History of Psychology: 19th Century-Wundt

Events

Franz Gall

1758 - 1828

Phrenology

Psychological Science

1770

The late 1700s-1879 were a time when psychology was primarily scientific. Even those psychologists who weren't explicitly studying the nervous system and brain still took an incredibly mechanistic view of psychology.

James Mill

1773 - 1836

Blank slate. External events>sensations>streams of association. Mind is passive

Early Studies of Nervous System

1774

Charles Bell

1774 - 1842

Surgeon, anatomist, neurologist, and philosophical theologian. He is noted for discovering the difference between sensory nerves and motor nerves in the spinal cord.

Pierre Flourens

1794 - 1867

Ablation

Fechner

1801 - 1887

The depressed sun-starer.
Fechner Day: October 22

John Stuart Mill

1806 - 1873

Mental Chemistry.

Bain

1818 - 1903

Emphasized conscious senses, experimental method, and developmental approaches.

Helmholtz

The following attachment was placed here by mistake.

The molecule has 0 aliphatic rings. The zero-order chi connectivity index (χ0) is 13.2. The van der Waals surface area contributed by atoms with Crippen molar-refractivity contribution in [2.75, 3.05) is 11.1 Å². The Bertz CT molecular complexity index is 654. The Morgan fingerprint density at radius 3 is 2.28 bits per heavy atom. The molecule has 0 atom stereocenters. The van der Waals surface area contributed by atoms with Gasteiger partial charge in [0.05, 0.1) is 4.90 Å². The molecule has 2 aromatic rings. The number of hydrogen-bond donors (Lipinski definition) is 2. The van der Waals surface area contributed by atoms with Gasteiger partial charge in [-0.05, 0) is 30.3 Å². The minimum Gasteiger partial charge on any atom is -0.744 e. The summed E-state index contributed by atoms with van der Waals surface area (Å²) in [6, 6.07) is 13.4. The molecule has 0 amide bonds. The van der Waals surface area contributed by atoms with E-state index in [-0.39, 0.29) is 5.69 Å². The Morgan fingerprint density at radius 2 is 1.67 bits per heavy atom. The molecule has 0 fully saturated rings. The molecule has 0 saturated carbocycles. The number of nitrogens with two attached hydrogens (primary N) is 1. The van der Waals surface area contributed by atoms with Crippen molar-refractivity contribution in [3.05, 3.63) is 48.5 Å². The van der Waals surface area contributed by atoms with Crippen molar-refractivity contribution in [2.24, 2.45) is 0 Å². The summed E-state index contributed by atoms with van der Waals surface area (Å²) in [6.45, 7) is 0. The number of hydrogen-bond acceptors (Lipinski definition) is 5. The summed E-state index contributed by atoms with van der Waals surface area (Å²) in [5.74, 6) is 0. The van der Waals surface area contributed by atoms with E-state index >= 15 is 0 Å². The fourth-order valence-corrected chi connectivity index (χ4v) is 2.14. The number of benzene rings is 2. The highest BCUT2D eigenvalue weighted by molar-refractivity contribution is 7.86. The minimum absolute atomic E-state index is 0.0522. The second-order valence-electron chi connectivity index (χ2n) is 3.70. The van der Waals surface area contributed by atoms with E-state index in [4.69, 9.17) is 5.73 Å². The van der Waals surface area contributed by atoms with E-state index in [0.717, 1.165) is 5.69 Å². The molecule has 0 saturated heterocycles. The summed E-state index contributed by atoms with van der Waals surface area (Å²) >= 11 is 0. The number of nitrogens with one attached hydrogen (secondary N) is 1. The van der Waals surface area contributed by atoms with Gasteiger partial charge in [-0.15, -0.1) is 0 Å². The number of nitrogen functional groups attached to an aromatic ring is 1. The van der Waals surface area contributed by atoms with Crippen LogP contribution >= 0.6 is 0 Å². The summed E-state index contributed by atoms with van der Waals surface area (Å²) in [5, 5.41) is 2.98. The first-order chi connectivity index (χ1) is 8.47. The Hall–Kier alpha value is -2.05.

1821 - 1894

Interested in sensations and the effects they trigger in brain. Studied nervous system.

Bathalow

1831 - 1904

Electrical stimulation of brain. Left/Right brain control.

Wundt

1832 - 1920

Hughlings-Jackson

1835 - 1911

Higher cortical centers rule by inhibiting lower primitive centers of brain.

Brentano

1838 - 1917

Direct opposition to Wundt. Empirical but not experimental. Rejected study of conscious experience (because any experiment/observation changes conscious experience thereby invalidating any of the collected data).

Ferrier

1843 - 1928

Representation of different body parts in motor cortex is representative of their function rather than mass.

Stumpf

1848 - 1936

Studied Perception and emphasized phenomenology.

Ebbinghaus

1850 - 1909

Quantitative analysis of data. Extensive research on learning.

Kulpe

1862 - 1915

Psychology is dependent on the experiencing person.

Founding of Psychology

1879

yay!

Lashley

1890 - 1958

Studied capacities like learning and memory but found exploration of brain insufficient. Turned to examining behavior rather than simply physiology.